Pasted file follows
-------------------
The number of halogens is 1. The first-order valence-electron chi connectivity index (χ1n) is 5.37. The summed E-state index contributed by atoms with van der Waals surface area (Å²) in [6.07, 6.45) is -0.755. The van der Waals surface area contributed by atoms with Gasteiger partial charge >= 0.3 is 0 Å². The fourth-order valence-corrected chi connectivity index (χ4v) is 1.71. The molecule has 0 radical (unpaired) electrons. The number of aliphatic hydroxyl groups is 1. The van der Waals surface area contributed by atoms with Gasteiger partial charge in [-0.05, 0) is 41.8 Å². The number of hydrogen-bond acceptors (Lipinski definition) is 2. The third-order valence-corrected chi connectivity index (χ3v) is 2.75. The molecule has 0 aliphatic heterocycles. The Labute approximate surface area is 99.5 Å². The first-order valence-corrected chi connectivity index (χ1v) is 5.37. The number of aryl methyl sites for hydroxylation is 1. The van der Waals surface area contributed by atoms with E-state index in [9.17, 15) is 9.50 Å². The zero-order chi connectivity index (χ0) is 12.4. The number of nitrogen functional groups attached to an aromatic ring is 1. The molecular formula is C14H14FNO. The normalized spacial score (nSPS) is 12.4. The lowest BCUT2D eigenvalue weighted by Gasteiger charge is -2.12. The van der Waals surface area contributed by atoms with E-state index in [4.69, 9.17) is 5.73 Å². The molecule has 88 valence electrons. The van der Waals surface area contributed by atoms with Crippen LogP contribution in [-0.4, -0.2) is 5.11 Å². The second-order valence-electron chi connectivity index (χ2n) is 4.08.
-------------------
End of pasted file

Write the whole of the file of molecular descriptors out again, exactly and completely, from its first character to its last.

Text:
The number of halogens is 1. The first-order valence-electron chi connectivity index (χ1n) is 5.37. The summed E-state index contributed by atoms with van der Waals surface area (Å²) in [6.07, 6.45) is -0.755. The van der Waals surface area contributed by atoms with Gasteiger partial charge >= 0.3 is 0 Å². The fourth-order valence-corrected chi connectivity index (χ4v) is 1.71. The molecule has 0 radical (unpaired) electrons. The number of aliphatic hydroxyl groups is 1. The van der Waals surface area contributed by atoms with Gasteiger partial charge in [-0.05, 0) is 41.8 Å². The number of hydrogen-bond acceptors (Lipinski definition) is 2. The third-order valence-corrected chi connectivity index (χ3v) is 2.75. The molecule has 0 aliphatic heterocycles. The Labute approximate surface area is 99.5 Å². The first-order valence-corrected chi connectivity index (χ1v) is 5.37. The number of aryl methyl sites for hydroxylation is 1. The van der Waals surface area contributed by atoms with E-state index in [9.17, 15) is 9.50 Å². The zero-order chi connectivity index (χ0) is 12.4. The number of nitrogen functional groups attached to an aromatic ring is 1. The molecular formula is C14H14FNO. The normalized spacial score (nSPS) is 12.4. The lowest BCUT2D eigenvalue weighted by Gasteiger charge is -2.12. The van der Waals surface area contributed by atoms with E-state index in [4.69, 9.17) is 5.73 Å². The molecule has 88 valence electrons. The van der Waals surface area contributed by atoms with Crippen LogP contribution in [-0.4, -0.2) is 5.11 Å². The second-order valence-electron chi connectivity index (χ2n) is 4.08.